Most risk factors for cardiovascular disease (CVD) are linked, which means that if you have one risk factor you will probably have others as well.
For example, people who are heavy drinkers usually have poor diets and are more likely to smoke. Also, obese people are more likely to have diabetes, high cholesterol and high blood pressure.
Addressing one risk factor, such as giving up smoking, will bring important health benefits, but to significantly reduce your risk of developing CVD, you need to look at your lifestyle as a whole.
In particular, you need to consider:
- your diet
- your weight
- the amount of alcohol you drink
- the amount of exercise and physical activity you do
- whether you need to stop smoking
Each of these is discussed below.
If you drink alcohol, you should not exceed the recommended daily limits of 3-4 units for men, and 2-3 units for women.
A unit of alcohol is roughly equivalent to half a pint of normal strength lager, a small glass of wine or a single measure (25ml) of spirits.
You should see your GP if you are finding it difficult to moderate your drinking. Counselling services and medication can help you reduce your alcohol intake.
Read more about alcohol units and treating an alcohol addiction.
For a healthy heart, a low fat, high fibre diet that includes whole grains and plenty of fresh fruit and vegetables (at least five portions a day) is recommended.
Your diet should include no more than 6g (0.2oz or one teaspoon) of salt a day. Too much salt will increase your blood pressure. Limit the amount of salty foods you eat, such as ready-made meals and canned or tinned food.
Do not eat foods high in saturated fat because this will increase your cholesterol level. These foods include:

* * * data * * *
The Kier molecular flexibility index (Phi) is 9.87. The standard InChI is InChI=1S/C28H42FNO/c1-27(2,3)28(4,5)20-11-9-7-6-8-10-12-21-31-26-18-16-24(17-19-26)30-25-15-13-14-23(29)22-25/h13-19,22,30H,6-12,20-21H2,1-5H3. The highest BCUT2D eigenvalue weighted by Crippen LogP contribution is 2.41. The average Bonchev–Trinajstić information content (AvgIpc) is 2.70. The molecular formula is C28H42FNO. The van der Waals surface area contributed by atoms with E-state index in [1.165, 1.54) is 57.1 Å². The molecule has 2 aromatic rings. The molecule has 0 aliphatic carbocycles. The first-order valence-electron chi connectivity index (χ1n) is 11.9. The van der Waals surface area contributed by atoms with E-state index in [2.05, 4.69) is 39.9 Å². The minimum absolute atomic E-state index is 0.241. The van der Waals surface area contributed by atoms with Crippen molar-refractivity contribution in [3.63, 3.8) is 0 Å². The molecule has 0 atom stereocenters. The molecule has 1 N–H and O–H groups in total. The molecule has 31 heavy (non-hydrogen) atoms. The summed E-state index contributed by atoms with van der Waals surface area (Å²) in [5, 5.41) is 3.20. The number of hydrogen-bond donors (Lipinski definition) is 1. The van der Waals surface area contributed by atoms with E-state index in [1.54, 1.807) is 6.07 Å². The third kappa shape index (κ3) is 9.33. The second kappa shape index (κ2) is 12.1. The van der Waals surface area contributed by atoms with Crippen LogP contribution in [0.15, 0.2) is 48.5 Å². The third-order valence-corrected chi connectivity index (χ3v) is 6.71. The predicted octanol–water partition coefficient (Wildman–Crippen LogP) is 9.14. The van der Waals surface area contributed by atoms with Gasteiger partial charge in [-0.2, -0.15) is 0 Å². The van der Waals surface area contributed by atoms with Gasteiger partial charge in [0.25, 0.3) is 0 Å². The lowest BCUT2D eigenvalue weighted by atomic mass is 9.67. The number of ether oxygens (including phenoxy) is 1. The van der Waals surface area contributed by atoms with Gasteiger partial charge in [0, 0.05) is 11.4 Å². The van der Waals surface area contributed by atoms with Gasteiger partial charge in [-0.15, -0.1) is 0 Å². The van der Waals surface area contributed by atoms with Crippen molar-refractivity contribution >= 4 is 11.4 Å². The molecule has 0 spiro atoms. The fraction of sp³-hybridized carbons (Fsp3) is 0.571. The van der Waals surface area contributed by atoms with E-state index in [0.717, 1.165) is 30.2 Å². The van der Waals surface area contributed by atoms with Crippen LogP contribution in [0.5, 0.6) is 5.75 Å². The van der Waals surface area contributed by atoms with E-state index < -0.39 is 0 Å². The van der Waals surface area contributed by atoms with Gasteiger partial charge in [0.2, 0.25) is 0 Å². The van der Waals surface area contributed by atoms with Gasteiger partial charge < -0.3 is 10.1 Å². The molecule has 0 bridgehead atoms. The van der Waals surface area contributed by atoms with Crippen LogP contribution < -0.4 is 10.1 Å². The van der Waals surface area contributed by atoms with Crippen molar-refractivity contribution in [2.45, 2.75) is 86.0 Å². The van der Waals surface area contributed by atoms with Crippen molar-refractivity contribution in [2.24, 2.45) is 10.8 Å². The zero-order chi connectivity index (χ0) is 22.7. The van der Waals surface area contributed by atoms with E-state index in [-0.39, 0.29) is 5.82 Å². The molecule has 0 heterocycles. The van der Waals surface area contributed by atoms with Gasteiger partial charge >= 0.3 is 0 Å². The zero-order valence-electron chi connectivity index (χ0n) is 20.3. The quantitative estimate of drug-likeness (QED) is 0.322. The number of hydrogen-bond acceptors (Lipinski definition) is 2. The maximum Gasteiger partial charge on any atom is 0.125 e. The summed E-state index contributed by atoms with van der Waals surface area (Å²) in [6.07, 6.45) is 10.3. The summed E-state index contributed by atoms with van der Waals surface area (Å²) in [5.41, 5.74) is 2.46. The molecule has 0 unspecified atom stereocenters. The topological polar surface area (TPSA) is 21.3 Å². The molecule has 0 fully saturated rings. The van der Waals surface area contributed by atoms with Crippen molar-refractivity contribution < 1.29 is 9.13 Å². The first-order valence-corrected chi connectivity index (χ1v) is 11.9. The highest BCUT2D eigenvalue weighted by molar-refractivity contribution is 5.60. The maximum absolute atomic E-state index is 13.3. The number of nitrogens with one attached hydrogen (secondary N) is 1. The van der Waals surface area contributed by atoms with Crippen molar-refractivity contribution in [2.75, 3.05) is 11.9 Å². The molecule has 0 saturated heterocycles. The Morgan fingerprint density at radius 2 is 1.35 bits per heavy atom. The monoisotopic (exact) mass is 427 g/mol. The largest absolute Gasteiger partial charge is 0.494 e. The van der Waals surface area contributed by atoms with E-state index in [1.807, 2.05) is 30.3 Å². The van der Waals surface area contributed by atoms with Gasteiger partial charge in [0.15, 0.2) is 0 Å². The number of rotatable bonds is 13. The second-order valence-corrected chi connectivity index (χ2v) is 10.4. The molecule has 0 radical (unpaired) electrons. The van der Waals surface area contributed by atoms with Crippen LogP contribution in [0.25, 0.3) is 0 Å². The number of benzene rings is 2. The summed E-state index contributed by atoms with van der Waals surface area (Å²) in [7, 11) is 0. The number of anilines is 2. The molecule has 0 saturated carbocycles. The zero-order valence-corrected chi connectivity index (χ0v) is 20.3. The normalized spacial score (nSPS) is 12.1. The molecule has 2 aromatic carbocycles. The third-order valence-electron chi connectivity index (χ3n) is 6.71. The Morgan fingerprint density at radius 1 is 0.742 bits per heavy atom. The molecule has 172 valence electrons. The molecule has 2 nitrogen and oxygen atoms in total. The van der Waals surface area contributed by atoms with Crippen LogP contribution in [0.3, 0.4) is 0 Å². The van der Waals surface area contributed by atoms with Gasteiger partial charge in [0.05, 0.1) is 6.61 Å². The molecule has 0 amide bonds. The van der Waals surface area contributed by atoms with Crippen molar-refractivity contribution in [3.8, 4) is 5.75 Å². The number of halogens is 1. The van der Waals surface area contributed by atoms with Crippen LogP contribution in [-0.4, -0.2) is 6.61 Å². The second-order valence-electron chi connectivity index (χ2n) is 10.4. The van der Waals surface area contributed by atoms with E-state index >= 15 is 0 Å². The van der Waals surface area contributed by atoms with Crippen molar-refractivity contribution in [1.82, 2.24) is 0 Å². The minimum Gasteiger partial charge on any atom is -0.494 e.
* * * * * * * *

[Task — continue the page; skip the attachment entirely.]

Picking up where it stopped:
- meat pies
- sausages and fatty cuts of meat
- butter and ghee (a type of butter often used in Indian cooking)
- hard cheese
- cakes and biscuits
- foods that contain coconut or palm oil
Eating some foods high in unsaturated fat can help decrease your cholesterol level. These foods include:
- oily fish
- nuts and seeds
- sunflower oil
- olive oil
Read more about healthy eating.
Exercise and weight management
If you are overweight or obese, you can lose weight using a combination of regular exercise and a calorie-controlled diet.
The recommendation for adults is 30 minutes of moderate intensity aerobic exercise every day for at least five days a week.
Read more about the physical activity guidelines for adults.
Cycling or brisk walking are examples of moderate intensity exercise. Other activities you could incorporate into your exercise programme include:
If you find it difficult to do 150 minutes of moderate intensity exercise each week, start at a level you feel comfortable with.
For example, do 5-10 minutes of light exercise a day and gradually increase the duration and intensity of your activity as your fitness level improves.
Read more about the benefits of exercise and losing weight.
If you smoke, it is strongly recommended you give up as soon as possible.
The NHS Smokefree website provides information, support and advice. Your GP will also be able to recommend and prescribe medication to help you quit.
Read more about stopping smoking.
If you have a particularly high risk of developing CVD, your GP may prescribe medication to help reduce your risk. Medication used to prevent CVD includes:
- blood pressure tablets, such as angiotensin-converting enzyme (ACE) inhibitors – used to treat high blood pressure
- statins – used to lower blood cholesterol levels
- low-dose aspirin – used to prevent blood clots